United on Fighting Hate EU Agrees on Watered-Down Anti-Racism Law

European Union ministers have finally agreed on an anti-racism law after almost six years. Critics say the draft does not go far enough and is weaker than existing laws in several countries.

Ideas about where the limits of freedom of expression should lie vary enormously across Europe. A Nazi slogan or symbol could well land you in jail in Germany, while in libertarian Denmark anything goes -- as the controversial Jyllands-Posten cartoons of the Prophet Muhammad  demonstrated.

Hence it is no surprise that it took the European Union almost six years to agree on an anti-racism law, and that the final result was significantly watered down.

EU justice and interior ministers finally reached agreement on the new law Thursday, managing to reconcile radically different attitudes to how to tackle racism and genocide denial in a draft text. The text commits EU governments to taking criminal action against people or groups "publicly inciting to violence or hatred ... directed against a group of persons or a member of such a group defined by reference to race, color, religion, descent or national or ethnic origin."

The new law also calls for EU member states to impose prison sentences of up to three years on those convicted of denying genocides that have officially been recognized by the International Criminal Court, such as the Shoah during World War II and the 1990s massacre in Rwanda.

"There are no safe havens in Europe for racist violence, for anti-Semitism, (or) for people concretely inciting xenophobic hatred," EU Justice and Home Affairs Commissioner Franco Frattini commented at a news conference after the agreement had been reached.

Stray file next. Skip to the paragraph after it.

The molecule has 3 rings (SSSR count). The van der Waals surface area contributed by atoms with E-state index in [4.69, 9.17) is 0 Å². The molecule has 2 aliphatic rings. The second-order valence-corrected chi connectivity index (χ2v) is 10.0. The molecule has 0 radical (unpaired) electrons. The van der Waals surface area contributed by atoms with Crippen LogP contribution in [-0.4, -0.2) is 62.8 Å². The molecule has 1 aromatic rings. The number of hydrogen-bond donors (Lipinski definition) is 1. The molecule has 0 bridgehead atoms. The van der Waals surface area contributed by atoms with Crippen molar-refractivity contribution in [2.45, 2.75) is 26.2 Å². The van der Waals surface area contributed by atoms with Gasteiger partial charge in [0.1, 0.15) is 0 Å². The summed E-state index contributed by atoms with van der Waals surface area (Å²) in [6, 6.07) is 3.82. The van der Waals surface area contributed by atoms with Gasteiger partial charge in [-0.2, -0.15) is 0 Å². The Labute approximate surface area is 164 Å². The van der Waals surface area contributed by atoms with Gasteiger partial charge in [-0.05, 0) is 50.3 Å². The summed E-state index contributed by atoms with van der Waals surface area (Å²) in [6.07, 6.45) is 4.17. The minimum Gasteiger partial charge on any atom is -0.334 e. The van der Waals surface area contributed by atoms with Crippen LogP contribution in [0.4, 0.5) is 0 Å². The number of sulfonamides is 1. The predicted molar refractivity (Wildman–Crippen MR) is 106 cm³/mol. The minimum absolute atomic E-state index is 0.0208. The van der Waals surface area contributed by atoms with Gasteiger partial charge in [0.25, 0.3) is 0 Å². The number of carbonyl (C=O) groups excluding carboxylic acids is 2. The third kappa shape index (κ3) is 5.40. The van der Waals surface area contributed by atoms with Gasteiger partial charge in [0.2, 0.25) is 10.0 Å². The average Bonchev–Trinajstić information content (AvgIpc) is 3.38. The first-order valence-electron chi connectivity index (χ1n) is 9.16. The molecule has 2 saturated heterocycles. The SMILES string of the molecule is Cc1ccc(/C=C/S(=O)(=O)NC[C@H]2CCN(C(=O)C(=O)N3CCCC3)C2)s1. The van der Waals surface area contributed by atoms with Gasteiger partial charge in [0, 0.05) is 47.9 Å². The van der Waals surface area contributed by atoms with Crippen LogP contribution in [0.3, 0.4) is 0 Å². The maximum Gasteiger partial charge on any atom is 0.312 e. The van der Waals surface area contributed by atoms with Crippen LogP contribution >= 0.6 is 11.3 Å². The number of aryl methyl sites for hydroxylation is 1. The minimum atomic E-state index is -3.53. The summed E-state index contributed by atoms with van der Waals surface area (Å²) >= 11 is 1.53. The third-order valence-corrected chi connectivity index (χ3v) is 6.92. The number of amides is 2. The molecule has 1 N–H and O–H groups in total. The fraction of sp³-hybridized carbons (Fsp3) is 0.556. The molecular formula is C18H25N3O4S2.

The text will have to first be approved by the parliaments of several member states before it can come into effect, said German Justice Minister Brigitte Zypries, who chaired the talks. After that, EU states will have two years to put the rules into national law.

The final text, which took almost six years to produce, was a watered-down version of the original proposal. There will be no EU-wide ban on Nazi symbols, and there is no mention of "Stalinist crimes," something which the Baltic states and Poland had been lobbying for. Critics pointed out that the new text is less stringent than existing laws in several member states, and anti-racism groups like the European Network Against Racism criticized the law for not going far enough.

Still, politicians insisted the text was a significant step forward. "It is important to have a joint platform against racism, even if its value is more symbolic and political than legal," one diplomat, who preferred not to be named, told Reuters.


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